While the United States and Japan still remains as an economic powerhouse, countries like Brazil, Russia, India, and China, collectively known as the BRIC countries, are seemingly headed for that same route. According to a thesis published by Goldman Sachs Investment Bank, the economy of these four countries are slowly improving and is likely to surpass the existing developed countries in the world by 2050.
Aside from these four, there are other emerging markets namely BRIMC (including Mexico), BRICS (with South Africa), BRICA (the four countries and Arab nations like Saudi Arabia, Kuwait, UAE, Qatar, and Bahrain), and BICET( with Eastern Europe as well as Turkey)(Prado, 2008). The Global Outlook Jim O’Neill, who was the economist who proposed the thesis, forecasted that come 2050, the BRIC countries would have constituted more than 39 percent of world population and generated a collective GDP of $15.
43 trillion. At present, they only account for 15 percent of the world’s gross national product (GNP) compared to that of the six industrialized economies of the US, Germany, Japan, France, Italy, and Britain. However, it is predicted that despite their growing population, the BRIC countries would overtake these countries and become the leading countries as far as increasing growth and spending ability is concerned(Prado, 2008). BRIC Countries 4
Although not regarded as a political alliance (like the EU) or formal trading blocs such as the ASEAN, the BRIC countries have made great strides in strengthening their cooperation, in order to influence the stand of the United States on major trade treaties, such as the proposed nuclear partnership with India(Prado, 2008). Despite of their cultural and political variations, the BRIC countries have shifted their political system in order to be globally competitive in a capitalist world(Prado, 2008). A Second Goldman Sachs Report In 2004, Goldman Sachs published a follow-up to its first BRIC research.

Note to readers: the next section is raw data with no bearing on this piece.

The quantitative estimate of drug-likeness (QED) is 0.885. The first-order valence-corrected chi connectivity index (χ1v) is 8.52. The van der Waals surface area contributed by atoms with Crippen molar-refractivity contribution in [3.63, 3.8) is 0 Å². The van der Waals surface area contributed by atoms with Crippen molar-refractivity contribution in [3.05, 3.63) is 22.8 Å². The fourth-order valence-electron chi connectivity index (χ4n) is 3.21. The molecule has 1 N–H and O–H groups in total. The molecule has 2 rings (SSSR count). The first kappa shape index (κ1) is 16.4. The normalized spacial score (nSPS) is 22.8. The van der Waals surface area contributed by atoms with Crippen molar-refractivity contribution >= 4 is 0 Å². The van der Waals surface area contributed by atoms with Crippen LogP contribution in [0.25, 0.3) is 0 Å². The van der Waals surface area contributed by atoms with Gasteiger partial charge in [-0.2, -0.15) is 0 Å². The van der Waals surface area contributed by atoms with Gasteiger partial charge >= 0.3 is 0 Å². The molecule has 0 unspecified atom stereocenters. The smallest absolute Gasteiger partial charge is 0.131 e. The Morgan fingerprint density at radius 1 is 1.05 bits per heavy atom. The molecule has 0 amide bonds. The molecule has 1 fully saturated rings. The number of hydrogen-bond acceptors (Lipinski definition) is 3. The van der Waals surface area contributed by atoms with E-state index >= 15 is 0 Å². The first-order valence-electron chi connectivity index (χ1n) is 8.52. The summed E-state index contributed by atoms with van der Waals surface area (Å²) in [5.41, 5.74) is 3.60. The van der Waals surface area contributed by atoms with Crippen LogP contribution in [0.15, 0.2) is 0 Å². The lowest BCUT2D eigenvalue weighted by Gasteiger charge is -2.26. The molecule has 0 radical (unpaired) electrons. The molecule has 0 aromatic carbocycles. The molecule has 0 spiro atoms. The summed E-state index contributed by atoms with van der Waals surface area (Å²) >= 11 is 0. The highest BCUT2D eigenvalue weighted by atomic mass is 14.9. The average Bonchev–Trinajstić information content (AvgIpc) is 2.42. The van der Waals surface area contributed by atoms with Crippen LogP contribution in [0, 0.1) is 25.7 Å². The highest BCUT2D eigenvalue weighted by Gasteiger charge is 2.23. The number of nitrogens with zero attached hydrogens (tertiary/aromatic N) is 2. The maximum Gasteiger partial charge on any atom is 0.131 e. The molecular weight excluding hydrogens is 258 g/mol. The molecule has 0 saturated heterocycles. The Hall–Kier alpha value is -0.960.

In the second report, it was found out that people who have a yearly income of more than the $3,000 threshold will be twice as much in a span of three years and 800 million in ten years. This shows that there is huge increase in the amount of middle class in these states. By 2025, according to the second report, the number of people with an income of more than $15,000 would surpass the 200 million mark(Prado, 2008). However, the follow-up report likewise indicated that despite the shift in the economic growth, the average income in developed countries will remain higher compared to those in the BRIC countries(Prado, 2008).
Responding To The Development A report released by PriceWaterhouse Coopers believes that investors must now set their sights on the BRIC countries as it presents a bright future for growth potentials. Economic growth has shifted from the United States and Europe to emerging countries BRIC Countries 5 like China and India. This was based from an observation by John Hawskworth, chief of the macroeconomics division of PricewaterhouseCoopers(Gorringe, 2008). According to forecasts, China would emerge as the biggest economy by 2025 replacing the United States and sustain their growth to 130% come 2050.
Similarly, the economy of India would surpass that of the US by 90% in 2050. Brazil will move to number four dislodging Japan. Russia, along with Mexico and Indonesia, may become larger than the economy of Germany and the United Kingdom(Gorringe, 2008). It is worth mentioning that other emerging economies have been included in the list of Pricewaterhouse Coopers as potential growth areas. Among them are Vietnam, Nigeria, Bangladesh, Egypt, Philippines, and Turkey. Vietnam, in particular, has shown tremendous economic growth at 10% per annum.